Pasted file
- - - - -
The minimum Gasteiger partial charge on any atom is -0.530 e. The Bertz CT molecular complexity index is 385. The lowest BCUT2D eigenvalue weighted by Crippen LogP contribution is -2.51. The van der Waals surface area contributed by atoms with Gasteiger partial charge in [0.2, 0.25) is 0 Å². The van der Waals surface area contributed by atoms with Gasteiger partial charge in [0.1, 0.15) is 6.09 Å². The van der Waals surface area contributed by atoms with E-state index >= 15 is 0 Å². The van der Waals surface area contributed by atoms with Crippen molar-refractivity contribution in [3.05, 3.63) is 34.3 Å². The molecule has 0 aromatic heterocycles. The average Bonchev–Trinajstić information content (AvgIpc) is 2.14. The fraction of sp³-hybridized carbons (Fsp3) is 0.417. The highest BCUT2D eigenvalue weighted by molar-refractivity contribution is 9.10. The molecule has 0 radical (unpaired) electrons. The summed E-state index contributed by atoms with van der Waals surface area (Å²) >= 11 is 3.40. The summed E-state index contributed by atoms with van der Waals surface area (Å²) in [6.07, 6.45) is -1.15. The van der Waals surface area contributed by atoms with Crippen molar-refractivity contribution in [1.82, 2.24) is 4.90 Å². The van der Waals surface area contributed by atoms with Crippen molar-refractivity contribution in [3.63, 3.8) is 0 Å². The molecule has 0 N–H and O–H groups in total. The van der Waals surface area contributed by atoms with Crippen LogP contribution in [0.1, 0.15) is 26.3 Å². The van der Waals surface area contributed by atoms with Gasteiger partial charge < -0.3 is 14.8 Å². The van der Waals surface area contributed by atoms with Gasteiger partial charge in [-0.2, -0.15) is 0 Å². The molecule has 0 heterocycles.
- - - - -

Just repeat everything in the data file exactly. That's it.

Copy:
The minimum Gasteiger partial charge on any atom is -0.530 e. The Bertz CT molecular complexity index is 385. The lowest BCUT2D eigenvalue weighted by Crippen LogP contribution is -2.51. The van der Waals surface area contributed by atoms with Gasteiger partial charge in [0.2, 0.25) is 0 Å². The van der Waals surface area contributed by atoms with Gasteiger partial charge in [0.1, 0.15) is 6.09 Å². The van der Waals surface area contributed by atoms with E-state index >= 15 is 0 Å². The van der Waals surface area contributed by atoms with Crippen molar-refractivity contribution in [3.05, 3.63) is 34.3 Å². The molecule has 0 aromatic heterocycles. The average Bonchev–Trinajstić information content (AvgIpc) is 2.14. The fraction of sp³-hybridized carbons (Fsp3) is 0.417. The highest BCUT2D eigenvalue weighted by molar-refractivity contribution is 9.10. The molecule has 0 radical (unpaired) electrons. The summed E-state index contributed by atoms with van der Waals surface area (Å²) >= 11 is 3.40. The summed E-state index contributed by atoms with van der Waals surface area (Å²) in [6.07, 6.45) is -1.15. The van der Waals surface area contributed by atoms with Crippen molar-refractivity contribution in [1.82, 2.24) is 4.90 Å². The van der Waals surface area contributed by atoms with Crippen molar-refractivity contribution in [3.63, 3.8) is 0 Å². The molecule has 0 N–H and O–H groups in total. The van der Waals surface area contributed by atoms with Crippen LogP contribution in [0.1, 0.15) is 26.3 Å². The van der Waals surface area contributed by atoms with Gasteiger partial charge < -0.3 is 14.8 Å². The van der Waals surface area contributed by atoms with Gasteiger partial charge in [-0.2, -0.15) is 0 Å². The molecule has 0 heterocycles.